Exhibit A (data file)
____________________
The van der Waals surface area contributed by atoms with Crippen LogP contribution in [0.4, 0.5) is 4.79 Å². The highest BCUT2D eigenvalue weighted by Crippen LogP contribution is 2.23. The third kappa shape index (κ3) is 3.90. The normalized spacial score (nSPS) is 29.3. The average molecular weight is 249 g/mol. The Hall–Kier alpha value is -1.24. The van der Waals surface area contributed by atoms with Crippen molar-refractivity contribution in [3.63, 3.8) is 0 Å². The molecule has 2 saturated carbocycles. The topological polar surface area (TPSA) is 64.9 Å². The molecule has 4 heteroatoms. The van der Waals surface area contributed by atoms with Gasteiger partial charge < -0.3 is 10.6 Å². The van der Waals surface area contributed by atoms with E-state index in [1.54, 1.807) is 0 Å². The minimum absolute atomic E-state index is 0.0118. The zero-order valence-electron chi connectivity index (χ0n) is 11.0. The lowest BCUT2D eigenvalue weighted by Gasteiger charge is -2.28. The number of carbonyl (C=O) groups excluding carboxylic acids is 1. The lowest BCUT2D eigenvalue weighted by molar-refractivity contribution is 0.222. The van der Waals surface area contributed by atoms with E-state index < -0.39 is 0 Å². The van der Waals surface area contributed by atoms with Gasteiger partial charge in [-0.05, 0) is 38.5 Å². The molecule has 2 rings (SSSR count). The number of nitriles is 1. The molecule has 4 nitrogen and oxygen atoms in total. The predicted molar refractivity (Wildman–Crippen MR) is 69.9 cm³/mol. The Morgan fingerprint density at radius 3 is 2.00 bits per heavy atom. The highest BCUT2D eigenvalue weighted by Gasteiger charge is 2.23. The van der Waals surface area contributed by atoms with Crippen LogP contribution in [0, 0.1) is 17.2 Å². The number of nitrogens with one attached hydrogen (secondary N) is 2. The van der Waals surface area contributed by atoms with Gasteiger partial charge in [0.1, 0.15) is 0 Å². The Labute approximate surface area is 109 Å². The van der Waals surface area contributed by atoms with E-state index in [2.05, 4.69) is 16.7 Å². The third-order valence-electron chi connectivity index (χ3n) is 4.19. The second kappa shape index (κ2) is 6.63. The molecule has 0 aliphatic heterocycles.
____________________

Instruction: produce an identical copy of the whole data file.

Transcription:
The van der Waals surface area contributed by atoms with Crippen LogP contribution in [0.4, 0.5) is 4.79 Å². The highest BCUT2D eigenvalue weighted by Crippen LogP contribution is 2.23. The third kappa shape index (κ3) is 3.90. The normalized spacial score (nSPS) is 29.3. The average molecular weight is 249 g/mol. The Hall–Kier alpha value is -1.24. The van der Waals surface area contributed by atoms with Crippen molar-refractivity contribution in [3.63, 3.8) is 0 Å². The molecule has 2 saturated carbocycles. The topological polar surface area (TPSA) is 64.9 Å². The molecule has 4 heteroatoms. The van der Waals surface area contributed by atoms with Gasteiger partial charge < -0.3 is 10.6 Å². The van der Waals surface area contributed by atoms with E-state index in [1.54, 1.807) is 0 Å². The minimum absolute atomic E-state index is 0.0118. The zero-order valence-electron chi connectivity index (χ0n) is 11.0. The lowest BCUT2D eigenvalue weighted by Gasteiger charge is -2.28. The number of carbonyl (C=O) groups excluding carboxylic acids is 1. The lowest BCUT2D eigenvalue weighted by molar-refractivity contribution is 0.222. The van der Waals surface area contributed by atoms with E-state index < -0.39 is 0 Å². The van der Waals surface area contributed by atoms with Gasteiger partial charge in [-0.05, 0) is 38.5 Å². The molecule has 2 rings (SSSR count). The number of nitriles is 1. The molecule has 4 nitrogen and oxygen atoms in total. The predicted molar refractivity (Wildman–Crippen MR) is 69.9 cm³/mol. The Morgan fingerprint density at radius 3 is 2.00 bits per heavy atom. The highest BCUT2D eigenvalue weighted by Gasteiger charge is 2.23. The van der Waals surface area contributed by atoms with Crippen LogP contribution in [0, 0.1) is 17.2 Å². The number of nitrogens with one attached hydrogen (secondary N) is 2. The van der Waals surface area contributed by atoms with Gasteiger partial charge in [0.1, 0.15) is 0 Å². The Labute approximate surface area is 109 Å². The van der Waals surface area contributed by atoms with E-state index in [2.05, 4.69) is 16.7 Å². The third-order valence-electron chi connectivity index (χ3n) is 4.19. The second kappa shape index (κ2) is 6.63. The molecule has 0 aliphatic heterocycles.